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: Senators take social-media companies to task for their impact on national security

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A day after Twitter Inc. endured a public drubbing from a whistleblower about lax data-privacy standards, social media took another one on the chin in a congressional hearing Wednesday.

This time, executives from Facebook parent Meta Platforms Inc.
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Alphabet Inc.’s
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YouTube, TikTok and, yes, Twitter
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were alternately grilled for undercutting national security as the federal government ratcheted up its latest political assault on some of tech’s biggest names from both sides of the ideological aisle.

“Sensational, provocative content sells ads” on your platform, Sen. Gary Peters, D-Mich., of the Senate Committee on Homeland Security & Governmental Affairs, said in one particularly sharp exchange with Chris Cox, Meta’s chief product officer. Far-right conspiracy group QAnon, for instance, spread its views on Meta largely unfettered for several years since 2017 to the point where 16% of Americans now believe in its “insidious theory,” Peters added.

After Cox said there was “no place for terrorism” and hate speech on Meta, and that the company “works hard to take that content down quickly,” Peters shot back: “I appreciate that you take action but it is after the fact.”

In another, Sen. Ron Johnson, R-Wisc., pressed Meta, YouTube and Twitter on whether they “throttled back” what he deemed incendiary content during widespread protests in the summer of 2020. Each company said they applied the same standards to content regardless of their political stripe.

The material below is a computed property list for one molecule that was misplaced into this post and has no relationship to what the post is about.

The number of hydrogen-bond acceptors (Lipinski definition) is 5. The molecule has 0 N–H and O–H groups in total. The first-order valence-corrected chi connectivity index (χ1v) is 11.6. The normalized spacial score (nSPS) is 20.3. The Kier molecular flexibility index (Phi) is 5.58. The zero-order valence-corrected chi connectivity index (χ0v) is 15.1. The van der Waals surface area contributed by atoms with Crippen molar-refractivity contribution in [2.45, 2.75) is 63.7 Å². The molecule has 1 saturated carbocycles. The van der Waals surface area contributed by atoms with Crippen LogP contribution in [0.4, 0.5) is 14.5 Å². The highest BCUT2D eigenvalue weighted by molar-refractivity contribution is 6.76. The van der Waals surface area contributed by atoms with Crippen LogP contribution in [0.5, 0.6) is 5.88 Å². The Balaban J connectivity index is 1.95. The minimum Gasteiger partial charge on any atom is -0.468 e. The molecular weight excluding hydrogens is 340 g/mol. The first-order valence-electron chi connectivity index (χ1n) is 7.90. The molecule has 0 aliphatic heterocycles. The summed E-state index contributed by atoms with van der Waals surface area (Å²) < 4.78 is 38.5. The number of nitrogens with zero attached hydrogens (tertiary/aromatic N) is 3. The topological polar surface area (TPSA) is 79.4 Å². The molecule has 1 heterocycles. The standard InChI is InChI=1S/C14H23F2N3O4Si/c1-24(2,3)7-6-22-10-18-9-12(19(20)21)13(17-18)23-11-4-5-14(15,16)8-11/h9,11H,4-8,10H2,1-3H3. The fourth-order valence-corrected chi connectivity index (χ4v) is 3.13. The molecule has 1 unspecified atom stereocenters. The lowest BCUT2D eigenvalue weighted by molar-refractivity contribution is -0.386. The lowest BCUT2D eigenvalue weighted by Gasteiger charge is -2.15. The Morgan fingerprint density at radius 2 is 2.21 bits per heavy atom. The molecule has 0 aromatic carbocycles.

Several senators, including Missouri Republican Josh Hawley, asked if TikTok shared data with the Chinese government. The answer was no.

The tense exchanges between senators and four tech executives — Cox; Neal Mohan, chief product officer at YouTube; Vanessa Pappas, chief operating officer at TikTok; and Jay Sullivan, general manager of Twitter’s Bluebird consumer service — highlight rising tensions as the Justice Department and Federal Trade Commission pursue antitrust actions against Big Tech while tech legislation wallows in the House and Senate.

On Tuesday, former Twitter security expert Peiter “Mudge” Zatko claimed the company put “profits over security” in damaging testimony that seemed to buttress billionaire Elon Musk’s attempt to back out of his proposed $44 billion deal to buy Twitter. Musk changed his mind, he said, out of concerns over fake accounts on the micro-blogging platform, as well as its handling of data security.

The antagonistic tenor of Wednesday’s hearing, like so many before it the past few years between the Beltway and Silicon Valley, reflect rising frustration as federal lawmakers try to hammer out laws that rein in the vast power and influence of some of the world’s most-valuable companies.

Absent tech legislation to rein in the likes of Alphabet, Meta, Apple Inc.
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and Amazon.com Inc.
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the Biden administration appears to be raising the heat. The Justice Department is considering antitrust lawsuits against Google and Apple as soon as this year, while the FTC has sued Meta and is investigating Amazon.

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